True labor contractions will cause changes in your cervix. Contractions may stop or your labor may be in its early stages. This pre-labor period is helping the body get ready for the big day, but not yet. We recommend that this early pre-labor period is best spent in places you find comfortable. In the mean time, if you are finding it difficult to concentrate on anything but the birth of your baby, here are some tips to help keep you comfortable through the hours, days or weeks while you are waiting.

If labor has stopped or slowed down…

  • Sleep or just rest.
  • Snuggle with or be close to your partner.
  • Eat or drink something.
  • Go for a walk.
  • Get a foot, hand, shoulder or back massage.
  • Go shopping.
  • Go to a movie or rent the funniest video you can find.
  • Go to your favorite room in your home and slowly relax each part of your body.
  • Remind yourself that you will not be pregnant forever.
During Labor

The length of labor is different for every woman. In general, a woman’s first childbirth will be her longest. After the first baby, labor is usually shorter. About half of women will have a labor that lasts at least 12 hours. Here are some ways to cope with labor as contractions get stronger:

  • Go for a walk.
  • Rock in a rocking chair.
  • Take a shower or bath.
  • Slow dance.
  • Relax between contractions.
  • Change positions often.
  • Find someone to tell you what a good job you are doing.
  • Try slow deep breathing.
  • Drink water, juice or other clear liquids.
  • Use lip balm on dry lips.
  • Watch a movie.
  • Hold hands with someone you love.
  • Pray.
  • Suck on a sour lollipop or popsicle.
  • Cool yourself with a washcloth dipped in ice water.
  • Use the bathroom often.
  • For lower backache, try ice packs, heat or switch between hot and cold. Use a tennis ball, rolling pin or doorknob for counter pressure.
  • Congratulate yourself for being such a patient new parent.
  • Think of the baby coming down and out to meet you soon.

Miller Children’s & Women's supports both Lamaze and medicated deliveries. If you choose epidural pain relief during labor and delivery or require a cesarean section, our anesthesiologists are on staff and in the hospitals at all times to provide quality care.

For more information about the stages of labor and what to expect, sign up to attend an educational class.

What to Bring to the Hospital
What to Bring

You should have a small bag, containing the personal articles you wish to bring to the hospital packed and ready to go. These may include:

For You

  • Pajama tops or short nighties (remember to buy appropriate nursing gowns if you will be breastfeeding)
  • Robe and slippers (washable)
  • Toiletries:
    • Toothpaste/toothbrush
    • Shampoo/conditioner
    • Soap
    • Deodorant
    • Shower cap
  • Two bras (remember nursing bras, if you’re nursing — they are available at our breastfeeding supply store)
  • Clothing to go home in (bring some of your early maternity clothes)

For Your Baby

  • Car Seat
    • All babies who are discharged from the hospital must go home in a car seat. Miller Children’s & Women's will not let a baby leave the hospital if there is not proof of one. It also is recommended that car seat and safety belt laws are followed for any child that leaves the hospital in a car.
  • One outfit to go home in
  • One blanket
  • One T-shirt
Where to Park

When you are ready to deliver, you will enter the hospital through the Cherese Mari Laulhere BirthCare Center entrance, which is on Columbia St. between Atlantic Ave. and Long Beach Blvd. There are a few designated parking spots where you can park while you check in.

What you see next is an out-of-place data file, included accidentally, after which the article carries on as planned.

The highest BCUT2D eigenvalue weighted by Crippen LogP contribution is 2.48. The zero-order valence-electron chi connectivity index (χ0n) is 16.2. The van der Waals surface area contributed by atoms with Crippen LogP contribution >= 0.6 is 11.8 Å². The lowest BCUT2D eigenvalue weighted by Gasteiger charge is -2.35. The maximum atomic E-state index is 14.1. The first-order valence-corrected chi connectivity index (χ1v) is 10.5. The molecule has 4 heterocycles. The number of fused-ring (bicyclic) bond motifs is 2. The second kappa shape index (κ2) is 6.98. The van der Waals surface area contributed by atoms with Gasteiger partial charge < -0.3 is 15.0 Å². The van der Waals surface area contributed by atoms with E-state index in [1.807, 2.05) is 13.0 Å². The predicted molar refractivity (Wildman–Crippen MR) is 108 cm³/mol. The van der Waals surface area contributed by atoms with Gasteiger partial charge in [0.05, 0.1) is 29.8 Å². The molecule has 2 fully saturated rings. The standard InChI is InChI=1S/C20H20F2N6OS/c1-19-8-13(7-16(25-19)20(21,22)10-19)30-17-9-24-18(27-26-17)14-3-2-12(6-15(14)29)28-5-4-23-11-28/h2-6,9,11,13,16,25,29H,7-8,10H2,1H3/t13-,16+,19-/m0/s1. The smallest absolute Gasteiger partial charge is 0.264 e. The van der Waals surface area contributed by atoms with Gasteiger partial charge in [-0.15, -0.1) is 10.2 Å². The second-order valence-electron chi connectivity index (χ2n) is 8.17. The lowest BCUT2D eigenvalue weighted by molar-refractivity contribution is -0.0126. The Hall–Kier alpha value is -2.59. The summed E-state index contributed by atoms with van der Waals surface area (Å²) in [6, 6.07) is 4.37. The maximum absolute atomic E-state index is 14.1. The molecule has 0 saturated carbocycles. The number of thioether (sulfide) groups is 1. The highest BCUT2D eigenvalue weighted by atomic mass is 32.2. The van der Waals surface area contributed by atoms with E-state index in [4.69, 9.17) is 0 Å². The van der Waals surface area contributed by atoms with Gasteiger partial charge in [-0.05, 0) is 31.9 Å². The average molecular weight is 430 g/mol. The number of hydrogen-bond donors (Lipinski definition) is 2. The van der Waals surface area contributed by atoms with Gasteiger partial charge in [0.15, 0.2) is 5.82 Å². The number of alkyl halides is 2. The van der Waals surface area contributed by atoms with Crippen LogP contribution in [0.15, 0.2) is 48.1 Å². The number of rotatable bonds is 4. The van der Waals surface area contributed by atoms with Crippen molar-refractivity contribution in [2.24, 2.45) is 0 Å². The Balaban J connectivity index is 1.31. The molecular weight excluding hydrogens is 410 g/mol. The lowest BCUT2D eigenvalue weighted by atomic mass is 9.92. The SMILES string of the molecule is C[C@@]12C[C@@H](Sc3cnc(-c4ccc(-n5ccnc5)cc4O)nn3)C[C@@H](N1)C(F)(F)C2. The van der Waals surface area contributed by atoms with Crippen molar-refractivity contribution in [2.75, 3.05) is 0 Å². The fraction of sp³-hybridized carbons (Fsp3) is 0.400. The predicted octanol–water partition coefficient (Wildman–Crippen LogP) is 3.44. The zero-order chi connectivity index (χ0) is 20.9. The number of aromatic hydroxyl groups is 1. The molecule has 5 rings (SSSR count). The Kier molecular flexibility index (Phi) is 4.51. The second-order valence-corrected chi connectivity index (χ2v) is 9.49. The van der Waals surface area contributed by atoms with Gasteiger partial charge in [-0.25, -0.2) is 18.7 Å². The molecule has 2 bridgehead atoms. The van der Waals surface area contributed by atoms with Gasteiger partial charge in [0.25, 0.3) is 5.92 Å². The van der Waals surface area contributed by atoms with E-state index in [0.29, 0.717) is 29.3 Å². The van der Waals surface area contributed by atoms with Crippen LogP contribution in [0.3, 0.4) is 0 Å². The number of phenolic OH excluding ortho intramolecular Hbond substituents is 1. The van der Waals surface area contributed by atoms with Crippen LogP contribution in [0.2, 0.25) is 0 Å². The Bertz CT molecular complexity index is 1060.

After you have been checked in to a birthing suite, the car you arrived in will need to be moved. Have your partner in care or another family member, move your car to the main visitor parking lot on Memorial Medical Center Dr.

Once the car is parked, your partner in care will enter through the main Long Beach Medical Center lobby and take the elevators to the 2nd Floor turning right when they exit. A second check-in is not necessary, but your visitor badge is required.

Photography & Videography

We know the birth of your baby is a special time, and realize many families may want to photograph, video record or otherwise preserve this important moment. However, the care team has the right to be excluded from recordings and may not wish to be photographed. Therefore, please discuss plans/preferences for recording prior to the delivery of your child. Additionally, recordings may at times interfere with their ability to provide urgently needed care to the birth parent and baby, so the staff also reserve the right to require you to stop recording even if consent had been previously granted. Posting images of our staff on social media is not permitted. Also, recording of other patients is never allowed.

Newborn Photos

Newborn photos are available on

Your Cesarean Delivery: Information Regarding Your Birth Experience

This handbook should be used as a guide to help you understand your surgery and recovery, and answer questions that you may have.


Miller Children’s & Women’s has adopted an added security measure with the innovative Infant Safety System developed by CertaScan Technologies. The Infant Safety System is a security system that captures high-resolution newborn footprints that can be used for precise identification in situations that might cause separation between parent and baby, like a natural disaster.

Like a fingerprint, a footprint never changes, but it is often difficult to capture a newborn’s fingerprints. Shortly after delivery, a nurse will bring in the scanner for a quick, 2-second scan of the baby’s feet. Once scanned, the prints are encrypted and securely storied in CertaScan Technologies’ highly protected storage cloud, as well as the baby’s medical record. Identifying medical information is stored securely and parents are given password-protected access after delivery.

Because of these strict safety protocols, CertaScan has garnered the attention and praise of the National Center for Missing and Exploited Children (NCMEC) and the technology has been included as a recommendation for hospitals in its most recent Infant Security Guidelines.

Along with being a safety feature at Miller Children’s & Women’s, CertaScan allows parents to be able to pull up their baby’s footprint up to a year after their birth. They can use the copy of the footprint for various keepsakes and print it out free of charge.

This security measure is offered free of charge, and is not mandatory.